HUGH McMILLAN: AFTER THE STORM
The Poetry Business
Bank Street Arts
32-40 Bank Street
ISBN 1 902382 73 0
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|HUGH McMILLAN: AFTER THE STORM|
Hugh McMillan's collection AFTER THE STORM was a first stage winner in the Smith/Doorstop Poetry Business Book and Pamphlet Competition 2004. It is easy to see why it was such a strong contender in the competition. His style yokes an unusual blend of imagery and an uneasy humour. Overall the poems can be viewed as a critique of society, but not necessarily one that the author is divorced from.
WANDERED, the first poem of the collection begins with the image of the old mother waiting at home for the return of the prodigal son. The 'old' is emphasised by the imagery of the second line, the fading sunlight and autumnal crunch of leaves. Yet, the 'old scenario' of family that does not visit is readdressed with the amazing lie:
I have been in orbitThe third stanza addresses the truth, that he has come home and how his mother's face has become
soft as a girl'sadding to her pride and her steadfast patience, in waiting. It could be said that the theme of this poem is that of the wandering male and the stationary fixed female, perhaps in the manner of a fixed star and its binary, or the fading of a star as it ends its nuclear life. WANDERED seems a simple poem, yet unravelling it leaves many questions, which redirects the reader into re-reading the poem.
Some of McMillan's poems are like snapshots taken on the wrong side of town. His concerns reflect an engagement with the sordid, and broken down in order to make a criticism of society; perhaps how society fails the individual, or how the individual has failed society. THE END OF JUSTINE'S SUMMER brings the reader from an urban present with:
oily clouds like autumn chip bagssouth to a warmer clime, but only to try to fix the physical details of his subject, a lady that has abandoned her own present. She disturbs the
half embarrassed passers bywho recognise for the reader her unannounced condition. The poem's voice assigns a past responsible for Justine's condition, which is lightly underlined by McMillan's use of half rhymes. Opposing "magically" with "Malaga" adds a dynamic to the poem, which could as easily just be a snapshot of a bag lady. The poem avoids being this by bringing a strong element of objectivity, by addressing Justine directly, rather than reducing her to a third person non-entity.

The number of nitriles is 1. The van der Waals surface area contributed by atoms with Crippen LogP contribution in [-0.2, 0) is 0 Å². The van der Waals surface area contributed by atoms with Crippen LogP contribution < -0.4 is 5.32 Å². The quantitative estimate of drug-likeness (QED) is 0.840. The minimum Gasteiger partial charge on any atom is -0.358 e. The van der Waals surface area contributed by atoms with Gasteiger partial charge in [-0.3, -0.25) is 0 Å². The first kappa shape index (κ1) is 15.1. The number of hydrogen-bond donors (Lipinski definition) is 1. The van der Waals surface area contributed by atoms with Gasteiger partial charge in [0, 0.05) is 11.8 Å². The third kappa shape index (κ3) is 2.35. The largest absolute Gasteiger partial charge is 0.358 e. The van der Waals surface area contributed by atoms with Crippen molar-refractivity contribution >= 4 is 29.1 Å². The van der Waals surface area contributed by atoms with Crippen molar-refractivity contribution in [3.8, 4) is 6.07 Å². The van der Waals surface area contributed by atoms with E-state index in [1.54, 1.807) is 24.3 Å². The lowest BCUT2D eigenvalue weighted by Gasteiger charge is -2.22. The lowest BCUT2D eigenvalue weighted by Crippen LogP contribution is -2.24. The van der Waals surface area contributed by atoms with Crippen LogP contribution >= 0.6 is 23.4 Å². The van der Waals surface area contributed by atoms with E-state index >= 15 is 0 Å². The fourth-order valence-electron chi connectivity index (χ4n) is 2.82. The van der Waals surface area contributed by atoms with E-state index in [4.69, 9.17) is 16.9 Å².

MY MOTHERS DICTIONARY conversely concentrates on an object, a dictionary, to give the reader a sense of the occupations of its owner. We are given a sense of sight, in 'seeing' the words underlined or noticed; all unconnected but for the mind of the person who underlined them. The voice describes the sound of the pages, and their scent is used to invoke the dictionary's owner, in a strong imagined picture that uses the elemental force of fire and the witches familiars; except that now they are become words. The use of senses in this poem conjures a powerful perception of the person being honoured.
MARKED gives the reader a humorous insight into the world of marking exam scripts under the influence:
ten pints can leave in tatters the critical apparatus.The voice of this poem draws a comparison between the notion of marking papers to earn money and having to pass exams in order to end up in the position of being able to earn money. Although a critique of a system that teaches dry dusty facts to youngsters who think:
the Triple Entente, 'Who cares?'is implied, the poem's voice speaks with an empathy to the student:
It is strange how fate has done us in ... people like you and I would stride out on the byways of history like giantsThe speaker regards both itself and Linn McGarr as victims of
valid pieces of wishful thinkingwhere the speaker is the disappointed voice of untapped potential and the student seems unaware of hers.
SUMMER IN DUMFRIES, describes a grim depressing town that still allows for McMillan's humour to elevate this wider townscape. His
... clouds of small town ill feelingthat blocks the sunlight that might just illuminate the better aspects of Dumfries, express the sensation of a lost cause. The constant details of urban detritus blight the town and the poem, but not in an overbearing manner. They are used with a deft touch to lift the depressing scene of decaying society to absurdity:
Our terriers crap on putting greens, and the river passes us by carrying our bottles and kebab boxes filled with messages for other citiesPerhaps the message is: don't come here! Later the graffiti on the picnic tables plays its part, the minute details observed raise the humour of the poem again. Even the local fauna, the herring gulls play their part in this anti-town, which really does seem a representation of the failures of society, heaped together in one poem.
Overall, IN AFTER THE STORM, McMillan has a really refreshing voice to listen to and one that I hope to come across again.
|reviewer: Barbara Smith.|